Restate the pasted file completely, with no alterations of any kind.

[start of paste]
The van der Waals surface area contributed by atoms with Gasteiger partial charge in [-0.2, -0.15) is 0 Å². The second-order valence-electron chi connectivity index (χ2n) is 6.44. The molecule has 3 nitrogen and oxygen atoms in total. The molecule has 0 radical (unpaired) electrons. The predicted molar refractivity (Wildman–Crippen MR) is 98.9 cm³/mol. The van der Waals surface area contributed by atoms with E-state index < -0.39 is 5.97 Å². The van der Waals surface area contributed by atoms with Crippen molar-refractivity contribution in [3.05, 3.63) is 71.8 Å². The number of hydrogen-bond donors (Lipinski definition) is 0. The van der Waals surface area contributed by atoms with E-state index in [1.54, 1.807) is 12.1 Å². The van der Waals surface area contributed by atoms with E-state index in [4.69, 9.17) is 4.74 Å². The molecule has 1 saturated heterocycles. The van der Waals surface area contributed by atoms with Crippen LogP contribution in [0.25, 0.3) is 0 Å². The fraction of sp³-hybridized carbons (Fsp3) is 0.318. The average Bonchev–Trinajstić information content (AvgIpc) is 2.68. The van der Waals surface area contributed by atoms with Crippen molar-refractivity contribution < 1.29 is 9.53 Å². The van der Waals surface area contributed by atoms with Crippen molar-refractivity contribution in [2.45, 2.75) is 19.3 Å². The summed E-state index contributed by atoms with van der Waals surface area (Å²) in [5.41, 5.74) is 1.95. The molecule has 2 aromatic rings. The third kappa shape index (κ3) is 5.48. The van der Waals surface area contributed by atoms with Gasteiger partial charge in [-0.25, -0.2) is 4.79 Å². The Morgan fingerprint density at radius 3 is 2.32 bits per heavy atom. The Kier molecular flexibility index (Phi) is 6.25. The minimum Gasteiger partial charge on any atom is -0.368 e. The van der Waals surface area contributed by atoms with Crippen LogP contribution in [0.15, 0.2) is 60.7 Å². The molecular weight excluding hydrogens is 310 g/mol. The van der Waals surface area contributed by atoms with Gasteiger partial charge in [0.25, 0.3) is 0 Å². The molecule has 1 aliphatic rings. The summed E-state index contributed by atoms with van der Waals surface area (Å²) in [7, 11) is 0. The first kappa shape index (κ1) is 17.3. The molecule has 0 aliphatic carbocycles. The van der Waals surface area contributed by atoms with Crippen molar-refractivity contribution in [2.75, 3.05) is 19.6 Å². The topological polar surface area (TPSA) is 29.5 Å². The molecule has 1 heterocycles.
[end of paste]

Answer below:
The van der Waals surface area contributed by atoms with Gasteiger partial charge in [-0.2, -0.15) is 0 Å². The second-order valence-electron chi connectivity index (χ2n) is 6.44. The molecule has 3 nitrogen and oxygen atoms in total. The molecule has 0 radical (unpaired) electrons. The predicted molar refractivity (Wildman–Crippen MR) is 98.9 cm³/mol. The van der Waals surface area contributed by atoms with E-state index < -0.39 is 5.97 Å². The van der Waals surface area contributed by atoms with Crippen molar-refractivity contribution in [3.05, 3.63) is 71.8 Å². The number of hydrogen-bond donors (Lipinski definition) is 0. The van der Waals surface area contributed by atoms with E-state index in [1.54, 1.807) is 12.1 Å². The van der Waals surface area contributed by atoms with E-state index in [4.69, 9.17) is 4.74 Å². The molecule has 1 saturated heterocycles. The van der Waals surface area contributed by atoms with Crippen LogP contribution in [0.25, 0.3) is 0 Å². The fraction of sp³-hybridized carbons (Fsp3) is 0.318. The average Bonchev–Trinajstić information content (AvgIpc) is 2.68. The van der Waals surface area contributed by atoms with Crippen molar-refractivity contribution < 1.29 is 9.53 Å². The van der Waals surface area contributed by atoms with Crippen molar-refractivity contribution in [2.45, 2.75) is 19.3 Å². The summed E-state index contributed by atoms with van der Waals surface area (Å²) in [5.41, 5.74) is 1.95. The molecule has 2 aromatic rings. The third kappa shape index (κ3) is 5.48. The van der Waals surface area contributed by atoms with Gasteiger partial charge in [-0.25, -0.2) is 4.79 Å². The Morgan fingerprint density at radius 3 is 2.32 bits per heavy atom. The Kier molecular flexibility index (Phi) is 6.25. The minimum Gasteiger partial charge on any atom is -0.368 e. The van der Waals surface area contributed by atoms with Crippen LogP contribution in [0.15, 0.2) is 60.7 Å². The molecular weight excluding hydrogens is 310 g/mol. The van der Waals surface area contributed by atoms with Gasteiger partial charge in [0.25, 0.3) is 0 Å². The molecule has 1 aliphatic rings. The summed E-state index contributed by atoms with van der Waals surface area (Å²) in [7, 11) is 0. The first kappa shape index (κ1) is 17.3. The molecule has 0 aliphatic carbocycles. The van der Waals surface area contributed by atoms with Crippen molar-refractivity contribution in [2.75, 3.05) is 19.6 Å². The topological polar surface area (TPSA) is 29.5 Å². The molecule has 1 heterocycles.